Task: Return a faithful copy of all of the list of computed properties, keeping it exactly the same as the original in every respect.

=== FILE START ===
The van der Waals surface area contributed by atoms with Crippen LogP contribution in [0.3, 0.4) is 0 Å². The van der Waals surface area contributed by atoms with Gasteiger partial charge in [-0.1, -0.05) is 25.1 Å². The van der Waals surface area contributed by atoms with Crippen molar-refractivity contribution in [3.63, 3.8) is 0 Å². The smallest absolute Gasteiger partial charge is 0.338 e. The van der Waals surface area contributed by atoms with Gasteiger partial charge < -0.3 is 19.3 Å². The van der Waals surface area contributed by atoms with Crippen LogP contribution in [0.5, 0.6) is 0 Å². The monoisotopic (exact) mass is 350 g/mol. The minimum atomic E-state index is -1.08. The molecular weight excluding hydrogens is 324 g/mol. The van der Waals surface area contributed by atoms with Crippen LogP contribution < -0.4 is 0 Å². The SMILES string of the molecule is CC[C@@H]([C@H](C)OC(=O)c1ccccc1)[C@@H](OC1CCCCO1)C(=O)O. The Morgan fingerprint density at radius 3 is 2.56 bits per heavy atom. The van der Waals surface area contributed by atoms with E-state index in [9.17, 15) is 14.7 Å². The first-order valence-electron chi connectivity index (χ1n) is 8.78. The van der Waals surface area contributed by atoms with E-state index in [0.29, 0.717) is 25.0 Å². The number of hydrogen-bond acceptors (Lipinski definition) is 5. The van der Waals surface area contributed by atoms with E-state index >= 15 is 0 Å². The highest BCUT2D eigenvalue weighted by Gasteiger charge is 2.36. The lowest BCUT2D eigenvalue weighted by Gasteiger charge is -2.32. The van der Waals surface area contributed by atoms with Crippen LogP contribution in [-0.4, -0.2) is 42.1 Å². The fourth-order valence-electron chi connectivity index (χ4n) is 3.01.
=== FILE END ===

The van der Waals surface area contributed by atoms with Crippen LogP contribution in [0.3, 0.4) is 0 Å². The van der Waals surface area contributed by atoms with Gasteiger partial charge in [-0.1, -0.05) is 25.1 Å². The van der Waals surface area contributed by atoms with Crippen molar-refractivity contribution in [3.63, 3.8) is 0 Å². The smallest absolute Gasteiger partial charge is 0.338 e. The van der Waals surface area contributed by atoms with Gasteiger partial charge < -0.3 is 19.3 Å². The van der Waals surface area contributed by atoms with Crippen LogP contribution in [0.5, 0.6) is 0 Å². The monoisotopic (exact) mass is 350 g/mol. The minimum atomic E-state index is -1.08. The molecular weight excluding hydrogens is 324 g/mol. The van der Waals surface area contributed by atoms with Crippen LogP contribution < -0.4 is 0 Å². The SMILES string of the molecule is CC[C@@H]([C@H](C)OC(=O)c1ccccc1)[C@@H](OC1CCCCO1)C(=O)O. The Morgan fingerprint density at radius 3 is 2.56 bits per heavy atom. The van der Waals surface area contributed by atoms with E-state index in [9.17, 15) is 14.7 Å². The first-order valence-electron chi connectivity index (χ1n) is 8.78. The van der Waals surface area contributed by atoms with E-state index in [0.29, 0.717) is 25.0 Å². The number of hydrogen-bond acceptors (Lipinski definition) is 5. The van der Waals surface area contributed by atoms with E-state index >= 15 is 0 Å². The highest BCUT2D eigenvalue weighted by Gasteiger charge is 2.36. The lowest BCUT2D eigenvalue weighted by Gasteiger charge is -2.32. The van der Waals surface area contributed by atoms with Crippen LogP contribution in [-0.4, -0.2) is 42.1 Å². The fourth-order valence-electron chi connectivity index (χ4n) is 3.01.